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Genes Chromosomes Cancer. 2018 Jul;57(7):331-338. doi: 10.1002/gcc.22533. Epub 2018 Mar 22.

Genomic hotspots but few recurrent fusion genes in breast cancer.

Author information

1
IRIBHM, Université Libre de Bruxelles (ULB), 808 route de Lennik, Brussels, 1070, Belgium.
2
J.-C. Heuson Breast Cancer Translational Research Laboratory, Institut Jules Bordet, Université Libre de Bruxelles (ULB), Bld de Waterloo, 125, Brussels, 1000, Belgium.
3
Department of Pathology, Institut Jules Bordet, Université Libre de Bruxelles (ULB), Bld de Waterloo, 125, Brussels, 1000, Belgium.
4
WELBIO, 808 route de Lennik, Brussels, 1070, Belgium.

Abstract

The advent of next generation sequencing technologies has boosted the interest in exploring the role of fusion genes in the development and progression of solid tumors. In breast cancer, most of the detected gene fusions seem to be "passenger" events while the presence of recurrent and driver fusions is still under study. We performed RNA sequencing in 55 well-characterized breast cancer samples and 10 adjacent normal breast tissues, complemented by an analysis of SNP array data. We explored the presence of fusion genes and defined their association with breast cancer subtypes, clinical-pathologic characteristics and copy number aberrations. Overall, 370 fusions were detected across the majority of the samples. HER2+ samples had significantly more fusions than triple negative and luminal subtypes. The number of fusions was correlated with histological grade, Ki67 and tumor size. Clusters of fusion genes were observed across the genome and a significant correlation of fusions with copy number aberrations and more specifically amplifications was also revealed. Despite the large number of fusion events, only a few were recurrent, while recurrent individual genes forming fusions with different partners were also detected including the estrogen receptor 1 gene in the previously detected ESR1-CCDC170 fusion. Overall we detected novel gene fusion events while we confirmed previously reported fusions. Genomic hotspots of fusion genes, differences between subtypes and small number of recurrent fusions are the most relevant characteristics of these events in breast cancer. Further investigation is necessary to comprehend the biological significance of these fusions.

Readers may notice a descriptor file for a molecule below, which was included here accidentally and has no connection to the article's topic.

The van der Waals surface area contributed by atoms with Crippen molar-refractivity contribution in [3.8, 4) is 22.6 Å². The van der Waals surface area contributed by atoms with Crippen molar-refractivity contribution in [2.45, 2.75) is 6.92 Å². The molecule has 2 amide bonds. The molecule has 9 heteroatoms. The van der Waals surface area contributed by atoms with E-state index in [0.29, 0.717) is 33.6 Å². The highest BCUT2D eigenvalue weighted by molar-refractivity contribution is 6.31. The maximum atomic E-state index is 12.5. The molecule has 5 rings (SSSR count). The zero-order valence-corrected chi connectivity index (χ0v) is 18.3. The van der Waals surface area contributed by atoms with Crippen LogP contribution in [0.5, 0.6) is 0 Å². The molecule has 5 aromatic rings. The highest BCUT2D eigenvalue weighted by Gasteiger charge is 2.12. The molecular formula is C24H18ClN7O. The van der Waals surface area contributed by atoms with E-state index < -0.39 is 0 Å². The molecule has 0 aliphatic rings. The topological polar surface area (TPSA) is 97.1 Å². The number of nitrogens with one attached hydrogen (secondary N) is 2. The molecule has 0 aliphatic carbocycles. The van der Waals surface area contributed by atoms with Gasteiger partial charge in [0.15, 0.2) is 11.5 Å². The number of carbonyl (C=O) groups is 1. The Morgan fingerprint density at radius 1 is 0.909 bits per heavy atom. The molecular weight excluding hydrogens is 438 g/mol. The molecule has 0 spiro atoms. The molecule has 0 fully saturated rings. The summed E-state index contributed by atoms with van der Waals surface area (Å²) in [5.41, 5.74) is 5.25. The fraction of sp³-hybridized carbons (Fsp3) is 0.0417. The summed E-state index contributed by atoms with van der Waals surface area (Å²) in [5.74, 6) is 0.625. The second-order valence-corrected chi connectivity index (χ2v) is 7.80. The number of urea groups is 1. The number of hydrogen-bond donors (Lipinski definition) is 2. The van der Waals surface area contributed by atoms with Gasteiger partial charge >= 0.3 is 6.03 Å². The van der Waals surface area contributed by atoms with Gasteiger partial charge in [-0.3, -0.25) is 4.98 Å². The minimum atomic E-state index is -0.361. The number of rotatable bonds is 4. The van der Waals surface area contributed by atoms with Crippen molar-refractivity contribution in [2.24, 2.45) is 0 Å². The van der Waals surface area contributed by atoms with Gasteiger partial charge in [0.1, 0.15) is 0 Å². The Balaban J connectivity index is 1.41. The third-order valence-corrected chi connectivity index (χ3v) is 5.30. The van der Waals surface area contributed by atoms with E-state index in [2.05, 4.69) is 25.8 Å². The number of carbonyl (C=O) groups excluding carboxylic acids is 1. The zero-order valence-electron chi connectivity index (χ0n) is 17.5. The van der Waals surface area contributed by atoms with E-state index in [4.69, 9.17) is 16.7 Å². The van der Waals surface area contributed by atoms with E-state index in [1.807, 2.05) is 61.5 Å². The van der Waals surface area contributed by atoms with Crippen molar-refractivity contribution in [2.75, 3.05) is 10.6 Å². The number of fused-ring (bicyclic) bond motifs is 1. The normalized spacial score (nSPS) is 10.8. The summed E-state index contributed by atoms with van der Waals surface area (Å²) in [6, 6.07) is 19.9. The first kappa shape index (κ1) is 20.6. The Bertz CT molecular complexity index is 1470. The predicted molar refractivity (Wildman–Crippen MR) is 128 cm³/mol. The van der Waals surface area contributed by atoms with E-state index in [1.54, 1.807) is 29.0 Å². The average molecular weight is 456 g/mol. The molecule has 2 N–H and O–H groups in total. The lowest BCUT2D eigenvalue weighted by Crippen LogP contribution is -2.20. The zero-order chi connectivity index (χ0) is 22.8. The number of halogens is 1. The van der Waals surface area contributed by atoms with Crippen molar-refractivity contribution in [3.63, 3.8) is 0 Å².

KEYWORDS:

RNA-seq; breast cancer; gene-fusion; next-generation sequencing

PMID:
29436103
DOI:
10.1002/gcc.22533
[Indexed for MEDLINE]

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